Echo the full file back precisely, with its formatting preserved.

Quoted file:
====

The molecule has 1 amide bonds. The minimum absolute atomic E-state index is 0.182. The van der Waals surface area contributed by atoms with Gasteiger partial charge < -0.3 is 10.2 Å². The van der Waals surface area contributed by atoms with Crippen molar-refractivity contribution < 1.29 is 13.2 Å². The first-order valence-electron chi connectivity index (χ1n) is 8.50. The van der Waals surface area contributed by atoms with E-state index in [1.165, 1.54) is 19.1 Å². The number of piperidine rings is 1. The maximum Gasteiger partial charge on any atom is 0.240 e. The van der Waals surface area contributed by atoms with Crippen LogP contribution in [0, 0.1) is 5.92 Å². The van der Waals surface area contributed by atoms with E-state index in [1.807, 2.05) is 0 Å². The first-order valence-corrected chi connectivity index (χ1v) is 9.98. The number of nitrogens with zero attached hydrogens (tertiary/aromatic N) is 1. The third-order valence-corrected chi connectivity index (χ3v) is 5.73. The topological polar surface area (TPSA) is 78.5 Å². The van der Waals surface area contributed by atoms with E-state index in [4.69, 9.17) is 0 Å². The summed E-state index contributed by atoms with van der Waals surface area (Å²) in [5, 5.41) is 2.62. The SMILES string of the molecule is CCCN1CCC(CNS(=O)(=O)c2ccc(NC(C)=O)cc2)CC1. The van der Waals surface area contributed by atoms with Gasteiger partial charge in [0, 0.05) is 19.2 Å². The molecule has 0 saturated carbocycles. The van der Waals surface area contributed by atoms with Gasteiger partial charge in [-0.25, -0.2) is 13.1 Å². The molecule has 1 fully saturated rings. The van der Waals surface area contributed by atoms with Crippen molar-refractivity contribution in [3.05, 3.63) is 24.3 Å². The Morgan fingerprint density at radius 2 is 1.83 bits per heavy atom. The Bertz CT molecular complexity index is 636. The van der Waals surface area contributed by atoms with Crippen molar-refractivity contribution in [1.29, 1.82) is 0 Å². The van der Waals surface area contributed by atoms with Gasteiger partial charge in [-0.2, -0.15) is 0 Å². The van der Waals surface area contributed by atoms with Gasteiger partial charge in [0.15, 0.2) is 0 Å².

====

The molecule has 1 amide bonds. The minimum absolute atomic E-state index is 0.182. The van der Waals surface area contributed by atoms with Gasteiger partial charge < -0.3 is 10.2 Å². The van der Waals surface area contributed by atoms with Crippen molar-refractivity contribution < 1.29 is 13.2 Å². The first-order valence-electron chi connectivity index (χ1n) is 8.50. The van der Waals surface area contributed by atoms with E-state index in [1.165, 1.54) is 19.1 Å². The number of piperidine rings is 1. The maximum Gasteiger partial charge on any atom is 0.240 e. The van der Waals surface area contributed by atoms with Crippen LogP contribution in [0, 0.1) is 5.92 Å². The van der Waals surface area contributed by atoms with E-state index in [1.807, 2.05) is 0 Å². The first-order valence-corrected chi connectivity index (χ1v) is 9.98. The number of nitrogens with zero attached hydrogens (tertiary/aromatic N) is 1. The third-order valence-corrected chi connectivity index (χ3v) is 5.73. The topological polar surface area (TPSA) is 78.5 Å². The van der Waals surface area contributed by atoms with E-state index in [4.69, 9.17) is 0 Å². The summed E-state index contributed by atoms with van der Waals surface area (Å²) in [5, 5.41) is 2.62. The SMILES string of the molecule is CCCN1CCC(CNS(=O)(=O)c2ccc(NC(C)=O)cc2)CC1. The van der Waals surface area contributed by atoms with Gasteiger partial charge in [0, 0.05) is 19.2 Å². The molecule has 0 saturated carbocycles. The van der Waals surface area contributed by atoms with Gasteiger partial charge in [-0.25, -0.2) is 13.1 Å². The molecule has 1 fully saturated rings. The van der Waals surface area contributed by atoms with Crippen molar-refractivity contribution in [3.05, 3.63) is 24.3 Å². The Morgan fingerprint density at radius 2 is 1.83 bits per heavy atom. The Bertz CT molecular complexity index is 636. The van der Waals surface area contributed by atoms with Crippen molar-refractivity contribution in [1.29, 1.82) is 0 Å². The van der Waals surface area contributed by atoms with Gasteiger partial charge in [-0.2, -0.15) is 0 Å². The van der Waals surface area contributed by atoms with Gasteiger partial charge in [0.15, 0.2) is 0 Å².